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Do You Need an Information Detox?

Do You Need an Information Detox?
    Too much information can tip the scales...and not in your favour.

    Could you imagine going a full day without your iPhone or BlackBerry? What would it be like if you couldn’t check Facebook and see what your friends had been up to? Or if Twitter was temporarily out of action and your feed of 140 character messages were eliminated from your day? What if the newspaper didn’t arrive — and you had no Internet access? What a nightmare! How would we survive this hypothetical day of disconnection?

    We regularly hear talk of the modern phenomenon, “Information Overload”, but have you noticed that we rarely hear anything about “Information Detox”? In other facets of our lives if we over-consume, the consensual thinking is to reduce, eliminate or detox. If you over-consume at a party on Saturday night, the first thing you’re likely to think of doing on Sunday is to clean out your body so that it can return to a state of improved energy and health.

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    A detox (or detox diet) aims to remove the toxins that have accumulated in your body and rejuvenate your health. After a detox, people claim to feel “light” and healthy again.

    So…could we take this idea and carry it out with our information consumption?

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    Reasons to begin an Information Detox

    To borrow one of my mother’s favourite sayings, “Everything in moderation”, too much of anything is not good. The same goes for information consumption. Too much of it is a bad thing. But how can information be negative?

    It disturbs our focus. When we are always connected, it is much more difficult to keep our attention on the job that needs doing. We start to believe we are missing something. If we don’t log in to Twitter or Facebook, we may have missed something really interesting or relevant.

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    It can create stress. We are bombarded with information from all areas: newspapers, newsletters, news feeds. The danger is that we feel obliged to read all of this information. We believe that in some way our lives will be lacking if we don’t consume all the material that comes our way. This can create the subconscious anxiety that we always have something we need to do.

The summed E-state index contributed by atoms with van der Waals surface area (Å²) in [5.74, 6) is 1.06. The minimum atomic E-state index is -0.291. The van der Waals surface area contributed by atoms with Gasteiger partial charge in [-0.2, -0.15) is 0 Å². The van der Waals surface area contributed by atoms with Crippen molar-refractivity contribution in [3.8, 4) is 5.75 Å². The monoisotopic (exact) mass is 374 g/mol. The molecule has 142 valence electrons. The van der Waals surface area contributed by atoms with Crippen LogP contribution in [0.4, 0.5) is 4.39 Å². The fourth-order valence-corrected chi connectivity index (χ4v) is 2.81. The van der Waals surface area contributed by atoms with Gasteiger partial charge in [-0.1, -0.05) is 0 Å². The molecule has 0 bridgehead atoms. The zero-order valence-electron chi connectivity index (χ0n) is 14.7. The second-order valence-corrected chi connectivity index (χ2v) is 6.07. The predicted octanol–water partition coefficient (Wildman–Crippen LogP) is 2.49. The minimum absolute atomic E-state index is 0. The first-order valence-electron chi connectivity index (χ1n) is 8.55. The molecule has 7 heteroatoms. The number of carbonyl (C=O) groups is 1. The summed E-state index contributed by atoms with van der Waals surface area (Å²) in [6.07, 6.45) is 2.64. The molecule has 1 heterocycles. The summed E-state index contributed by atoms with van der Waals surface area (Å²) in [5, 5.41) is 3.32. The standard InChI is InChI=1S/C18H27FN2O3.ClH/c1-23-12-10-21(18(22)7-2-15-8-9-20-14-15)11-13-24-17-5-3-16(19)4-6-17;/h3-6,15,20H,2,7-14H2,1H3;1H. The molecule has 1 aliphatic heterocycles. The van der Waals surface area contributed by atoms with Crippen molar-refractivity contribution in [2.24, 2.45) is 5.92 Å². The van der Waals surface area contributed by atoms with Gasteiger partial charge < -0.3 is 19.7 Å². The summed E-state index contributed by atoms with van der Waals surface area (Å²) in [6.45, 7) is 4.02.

It fosters negativity. The media is full of negative news these days. Do we need to fill our days with these unpleasant thoughts and images? Wouldn’t it be a lot more pleasant to surround ourselves with positivity and inspiration?

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    We fail to be present. Look around you everywhere you go. Whether you are walking down a street in the United States or in New Zealand, the Netherlands or Abu Dhabi, wherever you look you will see the same picture. People absorbed by their mobile phones, engrossed in the “conversations” they are having. Talk or text — it doesn’t matter — they are detached from the reality around them. They are not living their lives in the present moment. If we allow this to continue, our personal relationships can suffer. The more we connect online the more we detach ourselves from our local community. Our jobs can suffer from the lack of focus and distraction. Our health can suffer from the stress and pressure to stay informed and connected. Ultimately, we may miss out on the beauty and possibilities of life.

    Are you up for an Information Detox?

    Here are some suggestions that you can try to get started. If you are feeing brave, try all of them for a week. If you want to try using baby steps, choose one each day this week and see how it changes your life for the better.

    1. Switch off your phone when you get home from work.
    2. Don’t use your phone on your way to and from work. Listen to music or read a novel.
    3. Don’t access Facebook and Twitter for one week.
    4. Don’t read any material that is not uplifting and motivational.
    5. Turn off all email notifications or any other social media messages.
    6. Do not watch the television for one week.
    7. No newspapers, online news or any other form of world news access.